For this week’s Top Tip Tuesday, we have decided to share a guide that will help landlords understand their obligations and responsibilities. Whether they are a first-time landlord or have let properties in the past, there are numerous legislations that landlords are governed by, making it easy for them to unintentionally break the law. So, it is vital to stay up to date.
Inspired by Propertymark’s how-to guide of letting out a property, we have decided to create our very own top tips below.
Selective Licensing – In some areas around the UK, local councils may require a license before renting out a property. If your local authority has enforced landlord licensing, then it is illegal to operate without one.
The Housing Act 2004 introduced the Selective Licensing initiative to help ensure landlords maintain their rental properties to an acceptable standard, particularly in areas where there is low housing demand and/ or suffering with anti-social behaviour.
How Much Can I Rent my Property for?
It is important that you get to know the market and find out how much similar properties in the area are being let for, so that you can set your rent accordingly. You may want to consider your target demographic and who your property would be suitable for: young families, students, single professionals etc.
You will also need to consider whether to let the property as furnished or unfurnished. A property that offers a blank canvas is more appealing to prospective tenants. However, for students it will be unlikely that they have accumulated enough belongings to furnish a house.
It is not easy being a landlord, there are currently around 145 legislations landlords must adhere to when letting a property. By law, the property must be fit for purpose and the safety of the tenants are of high importance. Some of these responsibilities include:
- Electrical safety standards.
- Gas safety checks.
- Right to rent checks.
- Fire safety regulations.
Tenancy Agreements and Deposit Protection
It is best practise in the UK that a landlord provides a written tenancy agreement. The agreement will outline all parties’ responsibilities but remember, just because something is in the agreement and has been signed, does not mean it is enforceable. When issuing the tenancy agreement, tenants must receive a copy of the ‘How to rent: the checklist for renting in England’ guide, which can be found on the government website.
If a landlord takes a deposit from a tenant, it must be protected in a government-approved tenancy deposit protection scheme. This includes:
- Tenancy Deposit Scheme (TDS)
- Deposit Protection Scheme (DPS)
Deposits must be protected within 30 days of receipt. In the UK, tenancy deposits are capped at five weeks rent where the annual rent is less than £50,000, and six weeks rent where the annual rent is £50,000 or more.
Once protected, the prescribed information about the scheme must be provided to the tenant. This outlines the scheme used and where it is insurance based or custodial. Failure to protect a deposit can lead to problems over eviction, full return of the deposit and a fine of up to three times the value of the deposit.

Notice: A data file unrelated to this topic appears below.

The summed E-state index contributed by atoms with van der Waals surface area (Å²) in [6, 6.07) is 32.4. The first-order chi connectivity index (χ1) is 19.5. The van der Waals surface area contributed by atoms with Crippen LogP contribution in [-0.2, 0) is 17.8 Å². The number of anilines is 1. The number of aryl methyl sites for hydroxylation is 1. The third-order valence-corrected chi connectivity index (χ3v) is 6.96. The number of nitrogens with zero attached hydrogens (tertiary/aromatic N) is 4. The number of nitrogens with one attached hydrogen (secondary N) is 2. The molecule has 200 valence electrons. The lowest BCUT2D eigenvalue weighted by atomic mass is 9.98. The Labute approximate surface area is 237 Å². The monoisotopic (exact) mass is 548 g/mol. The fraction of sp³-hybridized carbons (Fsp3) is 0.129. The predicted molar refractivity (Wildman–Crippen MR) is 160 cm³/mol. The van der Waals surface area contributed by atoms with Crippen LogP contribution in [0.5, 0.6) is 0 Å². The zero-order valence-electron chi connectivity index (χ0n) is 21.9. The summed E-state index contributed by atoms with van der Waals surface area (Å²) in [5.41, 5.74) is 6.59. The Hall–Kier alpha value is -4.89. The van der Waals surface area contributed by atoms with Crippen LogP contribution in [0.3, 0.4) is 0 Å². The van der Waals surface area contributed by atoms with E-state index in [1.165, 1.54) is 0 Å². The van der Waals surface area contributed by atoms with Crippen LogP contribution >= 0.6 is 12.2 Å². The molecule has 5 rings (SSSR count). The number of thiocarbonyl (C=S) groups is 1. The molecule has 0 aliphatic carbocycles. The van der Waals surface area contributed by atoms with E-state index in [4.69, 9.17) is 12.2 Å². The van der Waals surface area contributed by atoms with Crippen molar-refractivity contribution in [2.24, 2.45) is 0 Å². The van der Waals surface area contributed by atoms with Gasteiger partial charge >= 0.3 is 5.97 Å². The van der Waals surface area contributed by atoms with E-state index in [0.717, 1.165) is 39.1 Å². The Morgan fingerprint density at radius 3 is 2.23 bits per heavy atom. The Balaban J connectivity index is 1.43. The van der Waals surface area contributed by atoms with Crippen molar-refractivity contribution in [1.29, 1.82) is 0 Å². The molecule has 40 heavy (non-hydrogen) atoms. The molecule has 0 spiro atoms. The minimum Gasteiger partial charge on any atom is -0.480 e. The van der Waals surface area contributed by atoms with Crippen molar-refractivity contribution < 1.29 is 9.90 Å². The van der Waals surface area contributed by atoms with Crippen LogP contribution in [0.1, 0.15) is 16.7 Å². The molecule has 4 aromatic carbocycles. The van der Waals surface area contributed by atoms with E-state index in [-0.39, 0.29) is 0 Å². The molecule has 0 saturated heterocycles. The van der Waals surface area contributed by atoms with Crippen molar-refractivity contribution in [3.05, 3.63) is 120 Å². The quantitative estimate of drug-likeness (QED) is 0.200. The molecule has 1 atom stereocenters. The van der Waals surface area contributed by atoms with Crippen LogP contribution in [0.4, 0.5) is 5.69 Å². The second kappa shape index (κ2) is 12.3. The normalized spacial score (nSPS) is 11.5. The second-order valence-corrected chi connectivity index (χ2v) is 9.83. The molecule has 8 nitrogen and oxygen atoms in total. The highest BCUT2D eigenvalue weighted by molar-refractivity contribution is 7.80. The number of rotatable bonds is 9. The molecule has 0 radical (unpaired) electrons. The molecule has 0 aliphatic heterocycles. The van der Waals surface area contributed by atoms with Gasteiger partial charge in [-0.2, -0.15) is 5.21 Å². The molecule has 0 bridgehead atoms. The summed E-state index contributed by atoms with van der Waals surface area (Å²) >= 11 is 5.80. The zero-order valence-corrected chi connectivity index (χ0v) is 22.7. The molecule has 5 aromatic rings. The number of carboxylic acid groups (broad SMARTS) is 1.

If you are a landlord, you must inform your current buildings and contents insurer of your intentions to let the property, otherwise you will risk invalidating your policy. There are specialist policies available to landlords that can protect you from potential losses. Shop around different insurance providers to find a deal that is right for you. While it may seem expensive for insurance, the savings and compensation offered in the long run will be invaluable.
The main protection these policies include are:
- Building Insurance – For potential damage to the property structure or built-in features.
- Loss of Rent Insurance – This if for when you are unable to rent out your property through no fault of your own (such as a flood or fire), this will cover the potential rent lost.
- Tenant Default/ Rent Guarantee Insurance – This covers any rent lost due to the tenant not paying.
- Contents Insurance – Covers any contents that the landlord has provided (tenants must acquire a separate policy for their belongings).
- Liability Insurance – This covers any legal costs if the landlord is taken to court. For example, if the property causes injury to a tenant or visitor.
*Be aware that in extreme cases where a landlord needs to take a tenant to court or the tenant takes the landlord to court, this will incur further costs. Some insurance policies will cover potential legal costs because of being a landlord. However, by ensuring the landlords responsibilities are upheld and laws are followed correctly, then court can be avoided altogether.
Avoid Disputes with a Detailed Inventory
A properly prepared inventory list sets the scene for what the landlord provides at the start of the tenancy. It plays a significant role in protecting both the landlord and the tenant. An in depth inventory list will help avoid disputes.
Regular inspections will also help but remember, a landlord cannot legally enter the property without the tenant’s permission. It is best practise to grant them 48 hours written notice (this should be included in the tenancy agreement).
A landlord should make copies of any keys a tenant may need for windows, doors, gas supply and energy meters. It is also worth providing instruction manuals for the boiler, cooker, white goods, thermostat, or house alarm just so tenants know how to use them properly.
Handing the reigns to a letting agent is an important decision and at Boxall Brown & Jones, we want to take the stress out of your hands. As a member of ARLA Propertymark, we can take care of everything for you and guarantee that you will be working with a professional agent who will provide up-to-date advice and guidance.
Are you interested in letting out a property? Contact us today on:
TEL: 01332 384438
EMAIL: [email protected]